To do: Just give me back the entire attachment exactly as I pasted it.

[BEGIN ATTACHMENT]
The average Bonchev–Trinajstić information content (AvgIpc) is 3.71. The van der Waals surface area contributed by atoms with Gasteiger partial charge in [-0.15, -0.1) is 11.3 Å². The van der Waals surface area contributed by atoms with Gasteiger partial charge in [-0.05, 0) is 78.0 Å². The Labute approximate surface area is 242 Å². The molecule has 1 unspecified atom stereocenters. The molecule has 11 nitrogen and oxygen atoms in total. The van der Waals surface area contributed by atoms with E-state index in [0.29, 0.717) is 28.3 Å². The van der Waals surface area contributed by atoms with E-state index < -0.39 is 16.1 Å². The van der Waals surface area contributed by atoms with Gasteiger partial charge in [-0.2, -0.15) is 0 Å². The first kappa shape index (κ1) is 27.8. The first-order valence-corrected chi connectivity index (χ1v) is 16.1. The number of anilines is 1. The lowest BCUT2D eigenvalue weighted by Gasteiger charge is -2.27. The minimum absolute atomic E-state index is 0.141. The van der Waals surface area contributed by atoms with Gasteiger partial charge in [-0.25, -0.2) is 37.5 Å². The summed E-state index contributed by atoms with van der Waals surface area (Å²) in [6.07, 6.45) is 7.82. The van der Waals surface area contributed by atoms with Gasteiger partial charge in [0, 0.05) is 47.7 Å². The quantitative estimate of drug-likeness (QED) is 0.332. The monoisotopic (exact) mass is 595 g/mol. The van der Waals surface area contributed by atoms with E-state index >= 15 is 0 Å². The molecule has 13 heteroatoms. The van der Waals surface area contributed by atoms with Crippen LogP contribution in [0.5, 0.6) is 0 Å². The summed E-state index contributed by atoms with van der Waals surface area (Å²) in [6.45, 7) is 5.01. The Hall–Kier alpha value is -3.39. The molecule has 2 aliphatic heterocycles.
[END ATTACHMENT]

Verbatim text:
The average Bonchev–Trinajstić information content (AvgIpc) is 3.71. The van der Waals surface area contributed by atoms with Gasteiger partial charge in [-0.15, -0.1) is 11.3 Å². The van der Waals surface area contributed by atoms with Gasteiger partial charge in [-0.05, 0) is 78.0 Å². The Labute approximate surface area is 242 Å². The molecule has 1 unspecified atom stereocenters. The molecule has 11 nitrogen and oxygen atoms in total. The van der Waals surface area contributed by atoms with E-state index in [0.29, 0.717) is 28.3 Å². The van der Waals surface area contributed by atoms with E-state index < -0.39 is 16.1 Å². The van der Waals surface area contributed by atoms with Gasteiger partial charge in [-0.2, -0.15) is 0 Å². The first kappa shape index (κ1) is 27.8. The first-order valence-corrected chi connectivity index (χ1v) is 16.1. The number of anilines is 1. The lowest BCUT2D eigenvalue weighted by Gasteiger charge is -2.27. The minimum absolute atomic E-state index is 0.141. The van der Waals surface area contributed by atoms with Gasteiger partial charge in [-0.25, -0.2) is 37.5 Å². The summed E-state index contributed by atoms with van der Waals surface area (Å²) in [6.07, 6.45) is 7.82. The van der Waals surface area contributed by atoms with Gasteiger partial charge in [0, 0.05) is 47.7 Å². The quantitative estimate of drug-likeness (QED) is 0.332. The monoisotopic (exact) mass is 595 g/mol. The van der Waals surface area contributed by atoms with E-state index >= 15 is 0 Å². The molecule has 13 heteroatoms. The van der Waals surface area contributed by atoms with Crippen LogP contribution in [0.5, 0.6) is 0 Å². The summed E-state index contributed by atoms with van der Waals surface area (Å²) in [6.45, 7) is 5.01. The Hall–Kier alpha value is -3.39. The molecule has 2 aliphatic heterocycles.